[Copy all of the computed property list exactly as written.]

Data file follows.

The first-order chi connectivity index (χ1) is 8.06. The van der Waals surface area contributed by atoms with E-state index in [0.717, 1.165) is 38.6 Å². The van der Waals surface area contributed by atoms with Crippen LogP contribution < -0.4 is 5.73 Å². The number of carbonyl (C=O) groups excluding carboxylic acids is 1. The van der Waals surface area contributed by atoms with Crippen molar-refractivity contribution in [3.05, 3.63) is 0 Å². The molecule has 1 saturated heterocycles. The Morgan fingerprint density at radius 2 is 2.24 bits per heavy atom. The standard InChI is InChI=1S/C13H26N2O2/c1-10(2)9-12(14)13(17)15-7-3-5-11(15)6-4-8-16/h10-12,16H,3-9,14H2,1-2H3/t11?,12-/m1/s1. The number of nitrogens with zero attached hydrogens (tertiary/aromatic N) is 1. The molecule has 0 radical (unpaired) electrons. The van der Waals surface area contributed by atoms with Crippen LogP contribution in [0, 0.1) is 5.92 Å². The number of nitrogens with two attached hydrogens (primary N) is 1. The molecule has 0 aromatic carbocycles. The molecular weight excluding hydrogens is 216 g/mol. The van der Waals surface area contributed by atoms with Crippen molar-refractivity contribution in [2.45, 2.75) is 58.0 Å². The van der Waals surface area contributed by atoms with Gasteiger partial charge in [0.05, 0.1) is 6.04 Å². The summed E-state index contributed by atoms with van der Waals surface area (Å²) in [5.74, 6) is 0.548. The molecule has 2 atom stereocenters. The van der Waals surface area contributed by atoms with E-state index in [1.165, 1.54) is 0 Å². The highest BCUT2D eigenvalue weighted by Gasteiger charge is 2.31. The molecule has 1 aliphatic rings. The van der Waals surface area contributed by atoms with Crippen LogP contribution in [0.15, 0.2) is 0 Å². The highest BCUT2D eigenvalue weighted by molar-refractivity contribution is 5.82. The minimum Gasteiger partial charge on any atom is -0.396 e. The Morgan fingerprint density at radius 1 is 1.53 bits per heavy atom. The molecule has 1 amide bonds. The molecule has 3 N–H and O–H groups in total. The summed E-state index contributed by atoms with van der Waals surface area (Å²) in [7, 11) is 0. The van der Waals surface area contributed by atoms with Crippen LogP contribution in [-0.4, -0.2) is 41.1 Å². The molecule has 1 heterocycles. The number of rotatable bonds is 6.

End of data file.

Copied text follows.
The first-order chi connectivity index (χ1) is 8.06. The van der Waals surface area contributed by atoms with E-state index in [0.717, 1.165) is 38.6 Å². The van der Waals surface area contributed by atoms with Crippen LogP contribution < -0.4 is 5.73 Å². The number of carbonyl (C=O) groups excluding carboxylic acids is 1. The van der Waals surface area contributed by atoms with Crippen molar-refractivity contribution in [3.05, 3.63) is 0 Å². The molecule has 1 saturated heterocycles. The Morgan fingerprint density at radius 2 is 2.24 bits per heavy atom. The standard InChI is InChI=1S/C13H26N2O2/c1-10(2)9-12(14)13(17)15-7-3-5-11(15)6-4-8-16/h10-12,16H,3-9,14H2,1-2H3/t11?,12-/m1/s1. The number of nitrogens with zero attached hydrogens (tertiary/aromatic N) is 1. The molecule has 0 radical (unpaired) electrons. The van der Waals surface area contributed by atoms with Crippen LogP contribution in [0, 0.1) is 5.92 Å². The number of nitrogens with two attached hydrogens (primary N) is 1. The molecule has 0 aromatic carbocycles. The molecular weight excluding hydrogens is 216 g/mol. The van der Waals surface area contributed by atoms with Crippen molar-refractivity contribution in [2.45, 2.75) is 58.0 Å². The van der Waals surface area contributed by atoms with Gasteiger partial charge in [0.05, 0.1) is 6.04 Å². The summed E-state index contributed by atoms with van der Waals surface area (Å²) in [5.74, 6) is 0.548. The molecule has 2 atom stereocenters. The van der Waals surface area contributed by atoms with E-state index in [1.165, 1.54) is 0 Å². The highest BCUT2D eigenvalue weighted by Gasteiger charge is 2.31. The molecule has 1 aliphatic rings. The van der Waals surface area contributed by atoms with Crippen LogP contribution in [0.15, 0.2) is 0 Å². The highest BCUT2D eigenvalue weighted by molar-refractivity contribution is 5.82. The minimum Gasteiger partial charge on any atom is -0.396 e. The Morgan fingerprint density at radius 1 is 1.53 bits per heavy atom. The molecule has 1 amide bonds. The molecule has 3 N–H and O–H groups in total. The summed E-state index contributed by atoms with van der Waals surface area (Å²) in [7, 11) is 0. The van der Waals surface area contributed by atoms with Crippen LogP contribution in [-0.4, -0.2) is 41.1 Å². The molecule has 1 heterocycles. The number of rotatable bonds is 6.